The problem with this study is that they didn’t outline the doses that were used in the study, and many of the reports contradict the sentiment that’s being shared anecdotally for this substance online — which is a mixed bag of both positive and negative reports. This report was overwhelmingly positive, which brings some doubts regarding the quality of this investigation.

There have been no more published studies on 2C-T-2 since this 1993 paper.

The key features of 2C-T-2 include:

  • Intense visuals & color-enhancements
  • Enhanced feelings of connection & love
  • Tactile enhancement
  • Introspective thoughts

How Long Does 2C-T-2 Last?

This compound lasts somewhere between 6 and 8 hours in total. It has a higher degree of celerity than other 2C-X substances, including 2C-T-7 and 2C-P — both of which often take over an hour to kick in and last 10 hours or longer.

2C-T-2 starts to kick in quickly and reaches peak experience by the 1-hour mark.

Is 2C-T-2 Safe?

The safety profile of 2C-T-2 hasn’t been confirmed by scientific research. There’s only one study involving this compound that’s been published, which reported an indication of toxicity. However, trip reports suggest this compound can pose some physical risk when used in higher doses or if combined with other substances.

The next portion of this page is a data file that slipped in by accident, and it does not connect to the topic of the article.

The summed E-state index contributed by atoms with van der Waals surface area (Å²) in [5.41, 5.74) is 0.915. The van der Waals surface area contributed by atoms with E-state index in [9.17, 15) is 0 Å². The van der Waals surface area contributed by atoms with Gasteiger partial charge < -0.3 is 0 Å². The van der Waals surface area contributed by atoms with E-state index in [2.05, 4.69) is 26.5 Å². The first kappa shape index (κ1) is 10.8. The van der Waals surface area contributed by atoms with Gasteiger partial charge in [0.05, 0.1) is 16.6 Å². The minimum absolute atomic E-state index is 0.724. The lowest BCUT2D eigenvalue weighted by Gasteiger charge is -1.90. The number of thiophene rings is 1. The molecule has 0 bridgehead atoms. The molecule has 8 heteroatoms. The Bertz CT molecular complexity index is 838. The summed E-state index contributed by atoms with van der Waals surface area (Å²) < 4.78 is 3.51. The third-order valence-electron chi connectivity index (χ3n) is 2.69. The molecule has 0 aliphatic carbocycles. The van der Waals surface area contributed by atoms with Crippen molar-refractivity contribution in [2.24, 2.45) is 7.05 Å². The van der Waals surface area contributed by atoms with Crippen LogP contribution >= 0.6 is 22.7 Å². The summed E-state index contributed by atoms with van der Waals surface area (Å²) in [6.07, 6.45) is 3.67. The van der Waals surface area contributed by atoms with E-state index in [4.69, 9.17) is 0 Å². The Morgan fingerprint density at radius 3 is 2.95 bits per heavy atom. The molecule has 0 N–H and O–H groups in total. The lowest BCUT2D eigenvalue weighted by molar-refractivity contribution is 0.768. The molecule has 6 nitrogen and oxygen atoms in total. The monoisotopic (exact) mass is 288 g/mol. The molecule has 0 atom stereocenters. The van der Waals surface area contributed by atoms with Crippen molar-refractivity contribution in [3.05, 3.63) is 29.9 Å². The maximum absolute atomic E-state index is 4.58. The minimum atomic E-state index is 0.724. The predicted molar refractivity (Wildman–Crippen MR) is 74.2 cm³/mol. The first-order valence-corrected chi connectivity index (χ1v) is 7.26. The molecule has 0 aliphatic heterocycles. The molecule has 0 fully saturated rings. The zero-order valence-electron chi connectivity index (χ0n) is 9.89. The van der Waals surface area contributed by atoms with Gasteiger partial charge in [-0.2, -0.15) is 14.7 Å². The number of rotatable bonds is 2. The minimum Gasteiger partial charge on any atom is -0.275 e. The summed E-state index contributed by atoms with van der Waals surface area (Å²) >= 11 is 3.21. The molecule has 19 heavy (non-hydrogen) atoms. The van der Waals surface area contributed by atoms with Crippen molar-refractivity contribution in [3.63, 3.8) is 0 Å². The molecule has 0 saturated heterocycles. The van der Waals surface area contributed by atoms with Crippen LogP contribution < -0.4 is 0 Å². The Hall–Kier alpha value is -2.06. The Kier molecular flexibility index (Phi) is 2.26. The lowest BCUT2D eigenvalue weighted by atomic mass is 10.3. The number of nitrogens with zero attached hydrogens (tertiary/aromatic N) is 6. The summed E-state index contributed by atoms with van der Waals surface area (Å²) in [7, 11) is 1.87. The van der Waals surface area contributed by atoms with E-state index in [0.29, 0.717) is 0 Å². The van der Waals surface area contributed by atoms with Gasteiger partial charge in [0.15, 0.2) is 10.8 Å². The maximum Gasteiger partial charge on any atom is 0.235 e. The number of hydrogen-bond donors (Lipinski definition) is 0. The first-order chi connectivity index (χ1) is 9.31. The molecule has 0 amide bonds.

Additionally, like most 2C-X substances, it causes an increase in body temperature, which can increase the chances of heat exhaustion or dehydration. Mixing 2C-T-2 with other stimulants would only serve to increase the chances of this side effect even further.

It’s wise to avoid mixing 2C-T-2 with other substances, avoid any form of ingestion aside from oral, and stick within the recommended dose range. Stay hydrated, and ensure a sober and responsible trip sitter remains nearby at all times.

Testing 2C-T-2

Testing your substances with a reagent test kit is considered parament in the practice of harm reduction. The test requires just one drop of a reagent solution and a sample of the substance around the size of a grain of sand.

These tests won’t tell you the potency of the substance nor its purity, but they can help you identify whether the compound in your hand is truly what you think it is or if it’s something much more dangerous.

Learn more: How to test your substances using drug reagent kits.

What to look for when testing 2C-T-2:

  1. Marquis — Should turn pale orange
  2. Mecke — Should turn orange, then red, then purple
  3. Mandelin — Should turn purple
  4. Froehde — Should turn orange, then purple
  5. Liebermann — Should turn red or purple